MIT Scientists Devise Semisolid Flow Battery for Wind, Solar Pwr Storage

Highlights :

  • For batteries made from an electrically conductive mixture, the consistency of molasses could help solve a critical piece of the decarbonization puzzle.
  • MIT researchers have developed a semisolid flow battery that might be able to outperform lithium-ion and vanadium redox flow batteries.

For batteries made from an electrically conductive mixture, the consistency of molasses could help solve a critical piece of the decarbonization puzzle. MIT researchers have developed a semisolid flow battery that might be able to outperform lithium-ion and vanadium redox flow batteries.

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The semisolid flow battery can be a cost-competitive form of energy storage and backup for variable renewable energy (VRE) sources such as wind and solar, say the MIT scientists.

The new battery features a new kind of electrode made of a mixture containing dispersed manganese dioxide (MnO2) particles, shot through with an electrically conductive additive, carbon black. The latter was used to add the pigment and the electric punch to the semisolid compound.

This compound reacts with a conductive zinc solution or zinc plate at the stack to efficiently convert chemical energy into electricity. The fluid properties of this battery are said to be far removed from the watery solutions used by other flow batteries.

“These systems have to be able to flow under reasonable pressures, but also have a weak yield stress so that the active MnO2 particles don’t sink to the bottom of the flow tanks when the system isn’t being used, as well as not separate into a battery/oily clear fluid phase and a dense paste of carbon particles and MnO2,” says Gareth McKinley, a co-author of the research.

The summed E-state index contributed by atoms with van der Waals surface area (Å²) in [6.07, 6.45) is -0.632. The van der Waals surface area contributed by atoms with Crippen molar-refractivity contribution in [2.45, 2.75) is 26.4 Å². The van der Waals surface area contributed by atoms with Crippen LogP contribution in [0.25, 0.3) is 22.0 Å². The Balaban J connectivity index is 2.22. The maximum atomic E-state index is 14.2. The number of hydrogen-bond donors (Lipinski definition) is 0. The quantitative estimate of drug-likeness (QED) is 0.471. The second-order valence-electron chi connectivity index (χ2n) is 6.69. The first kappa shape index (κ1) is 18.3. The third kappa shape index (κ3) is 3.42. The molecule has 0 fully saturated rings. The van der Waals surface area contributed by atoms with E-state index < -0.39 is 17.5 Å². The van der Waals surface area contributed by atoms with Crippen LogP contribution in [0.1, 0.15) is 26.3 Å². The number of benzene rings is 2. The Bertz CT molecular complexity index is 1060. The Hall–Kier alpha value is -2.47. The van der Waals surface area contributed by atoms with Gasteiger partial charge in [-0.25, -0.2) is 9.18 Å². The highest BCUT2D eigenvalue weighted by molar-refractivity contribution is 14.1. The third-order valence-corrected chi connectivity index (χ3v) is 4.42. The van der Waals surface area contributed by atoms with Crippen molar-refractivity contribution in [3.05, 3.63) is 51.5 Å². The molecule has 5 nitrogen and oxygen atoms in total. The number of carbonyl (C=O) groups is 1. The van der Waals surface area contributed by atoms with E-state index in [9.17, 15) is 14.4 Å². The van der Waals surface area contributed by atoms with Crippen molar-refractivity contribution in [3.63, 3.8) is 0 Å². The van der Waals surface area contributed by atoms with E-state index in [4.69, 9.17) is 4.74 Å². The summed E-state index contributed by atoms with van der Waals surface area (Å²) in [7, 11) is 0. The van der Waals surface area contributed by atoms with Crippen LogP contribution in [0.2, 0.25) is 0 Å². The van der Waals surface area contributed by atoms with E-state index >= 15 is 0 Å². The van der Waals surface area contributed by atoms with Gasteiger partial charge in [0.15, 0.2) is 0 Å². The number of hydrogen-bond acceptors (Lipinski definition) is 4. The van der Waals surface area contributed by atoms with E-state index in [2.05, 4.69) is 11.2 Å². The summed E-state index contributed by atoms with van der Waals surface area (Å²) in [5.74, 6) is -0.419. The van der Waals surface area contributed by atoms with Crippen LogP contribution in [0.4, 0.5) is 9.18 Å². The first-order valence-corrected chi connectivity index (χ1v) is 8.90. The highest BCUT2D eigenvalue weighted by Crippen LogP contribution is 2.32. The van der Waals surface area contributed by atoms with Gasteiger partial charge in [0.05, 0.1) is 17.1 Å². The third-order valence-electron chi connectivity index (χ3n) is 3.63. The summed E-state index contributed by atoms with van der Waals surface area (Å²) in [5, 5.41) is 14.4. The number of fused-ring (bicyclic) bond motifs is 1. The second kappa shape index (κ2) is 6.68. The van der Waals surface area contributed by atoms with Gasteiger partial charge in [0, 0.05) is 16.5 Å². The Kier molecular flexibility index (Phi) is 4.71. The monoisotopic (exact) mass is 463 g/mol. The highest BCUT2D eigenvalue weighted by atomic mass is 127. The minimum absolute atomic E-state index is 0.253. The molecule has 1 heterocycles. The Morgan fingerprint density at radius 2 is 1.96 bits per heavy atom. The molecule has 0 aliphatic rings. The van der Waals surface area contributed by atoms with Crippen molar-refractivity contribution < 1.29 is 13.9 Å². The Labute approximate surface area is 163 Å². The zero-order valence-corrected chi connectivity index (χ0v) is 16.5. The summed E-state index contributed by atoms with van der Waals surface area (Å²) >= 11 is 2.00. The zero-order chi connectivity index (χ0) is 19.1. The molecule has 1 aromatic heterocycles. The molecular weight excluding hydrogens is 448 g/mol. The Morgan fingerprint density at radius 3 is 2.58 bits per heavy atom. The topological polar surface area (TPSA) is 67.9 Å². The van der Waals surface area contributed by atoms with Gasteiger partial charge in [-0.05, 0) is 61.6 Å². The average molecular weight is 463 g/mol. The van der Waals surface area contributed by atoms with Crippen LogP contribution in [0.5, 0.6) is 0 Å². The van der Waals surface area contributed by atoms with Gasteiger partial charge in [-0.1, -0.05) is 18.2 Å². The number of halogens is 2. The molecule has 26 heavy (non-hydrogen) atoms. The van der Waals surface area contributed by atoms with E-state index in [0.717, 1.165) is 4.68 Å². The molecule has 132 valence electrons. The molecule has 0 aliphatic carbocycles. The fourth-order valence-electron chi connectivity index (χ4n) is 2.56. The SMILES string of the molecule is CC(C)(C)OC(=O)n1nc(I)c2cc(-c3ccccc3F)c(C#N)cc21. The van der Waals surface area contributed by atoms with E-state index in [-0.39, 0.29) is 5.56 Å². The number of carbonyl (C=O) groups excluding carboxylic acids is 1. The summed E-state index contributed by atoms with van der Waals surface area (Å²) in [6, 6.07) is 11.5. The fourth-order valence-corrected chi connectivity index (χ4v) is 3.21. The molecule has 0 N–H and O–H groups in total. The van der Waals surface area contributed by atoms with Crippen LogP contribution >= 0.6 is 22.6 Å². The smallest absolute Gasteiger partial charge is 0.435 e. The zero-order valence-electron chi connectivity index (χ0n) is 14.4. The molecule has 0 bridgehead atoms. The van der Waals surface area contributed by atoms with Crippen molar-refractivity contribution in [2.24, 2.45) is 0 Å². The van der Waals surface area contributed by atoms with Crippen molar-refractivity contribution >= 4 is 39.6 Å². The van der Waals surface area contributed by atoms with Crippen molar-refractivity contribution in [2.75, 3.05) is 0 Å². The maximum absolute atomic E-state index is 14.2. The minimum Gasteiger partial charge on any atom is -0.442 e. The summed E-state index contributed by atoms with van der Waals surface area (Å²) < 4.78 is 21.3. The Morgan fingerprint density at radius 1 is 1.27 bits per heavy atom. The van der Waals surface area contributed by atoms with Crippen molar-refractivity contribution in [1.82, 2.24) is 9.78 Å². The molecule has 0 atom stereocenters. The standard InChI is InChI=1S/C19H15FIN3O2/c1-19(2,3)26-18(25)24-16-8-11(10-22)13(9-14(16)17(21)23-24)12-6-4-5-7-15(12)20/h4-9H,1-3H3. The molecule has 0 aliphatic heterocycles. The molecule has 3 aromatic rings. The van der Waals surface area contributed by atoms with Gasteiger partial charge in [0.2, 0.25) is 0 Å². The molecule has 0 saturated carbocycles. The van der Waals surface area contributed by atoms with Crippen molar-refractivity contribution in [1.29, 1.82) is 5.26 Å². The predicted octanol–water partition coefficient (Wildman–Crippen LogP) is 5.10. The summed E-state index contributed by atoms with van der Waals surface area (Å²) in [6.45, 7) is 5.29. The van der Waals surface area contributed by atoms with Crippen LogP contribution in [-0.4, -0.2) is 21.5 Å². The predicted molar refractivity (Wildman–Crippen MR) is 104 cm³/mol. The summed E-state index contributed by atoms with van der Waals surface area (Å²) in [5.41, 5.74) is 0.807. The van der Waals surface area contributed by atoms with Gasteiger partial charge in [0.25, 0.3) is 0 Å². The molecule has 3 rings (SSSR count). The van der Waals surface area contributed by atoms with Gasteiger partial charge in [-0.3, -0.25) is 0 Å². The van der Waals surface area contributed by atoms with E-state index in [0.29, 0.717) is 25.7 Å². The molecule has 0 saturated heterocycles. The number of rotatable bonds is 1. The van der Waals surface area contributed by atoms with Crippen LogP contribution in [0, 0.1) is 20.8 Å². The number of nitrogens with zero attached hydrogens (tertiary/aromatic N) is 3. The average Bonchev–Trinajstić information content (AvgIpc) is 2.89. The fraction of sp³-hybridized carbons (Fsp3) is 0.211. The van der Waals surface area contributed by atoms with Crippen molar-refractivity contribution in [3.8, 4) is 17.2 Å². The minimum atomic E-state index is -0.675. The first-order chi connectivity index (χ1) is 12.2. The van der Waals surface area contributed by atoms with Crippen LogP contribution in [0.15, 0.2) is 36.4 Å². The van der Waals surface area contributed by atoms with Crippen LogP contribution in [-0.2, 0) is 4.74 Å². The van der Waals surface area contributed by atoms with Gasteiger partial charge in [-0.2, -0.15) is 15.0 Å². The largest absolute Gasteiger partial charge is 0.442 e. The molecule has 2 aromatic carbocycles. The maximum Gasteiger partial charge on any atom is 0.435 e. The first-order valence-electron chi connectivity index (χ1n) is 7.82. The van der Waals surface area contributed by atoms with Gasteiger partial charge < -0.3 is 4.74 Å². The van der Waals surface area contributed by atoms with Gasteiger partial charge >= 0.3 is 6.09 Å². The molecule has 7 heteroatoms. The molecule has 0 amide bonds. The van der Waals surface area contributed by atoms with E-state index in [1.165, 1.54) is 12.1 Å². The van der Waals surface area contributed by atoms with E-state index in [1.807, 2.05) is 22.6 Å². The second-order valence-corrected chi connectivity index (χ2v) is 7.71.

The series of experiments informed the techno-economic analysis. By connecting the dots between composition, performance, and cost, researchers were able to make system-level cost and efficiency calculations for the Zn-MnO2 battery. They compared the Zn-MnO2 battery to a set of equivalent electrochemical battery and hydrogen backup systems, looking at the capital costs of running them at durations of eight, 24, and 72 hours.

“We performed a comprehensive, bottom-up analysis to understand how the battery’s composition affects performance and cost, looking at all the trade-offs,” says Thaneer Malai Narayanan SM ’18, Ph.D. ’21. “We showed that our system can be cheaper than others and can be scaled up.”

The team plans to continue working on the Zn-MnO2 system to see where it might fit in. “The next step is to take our battery system and build it up,” says Narayanan, who is working now as a battery engineer. “Our research also points the way to other chemistries that could be developed under the semisolid flow battery platform, so we could be seeing this kind of technology used for energy storage in our lifetimes.”

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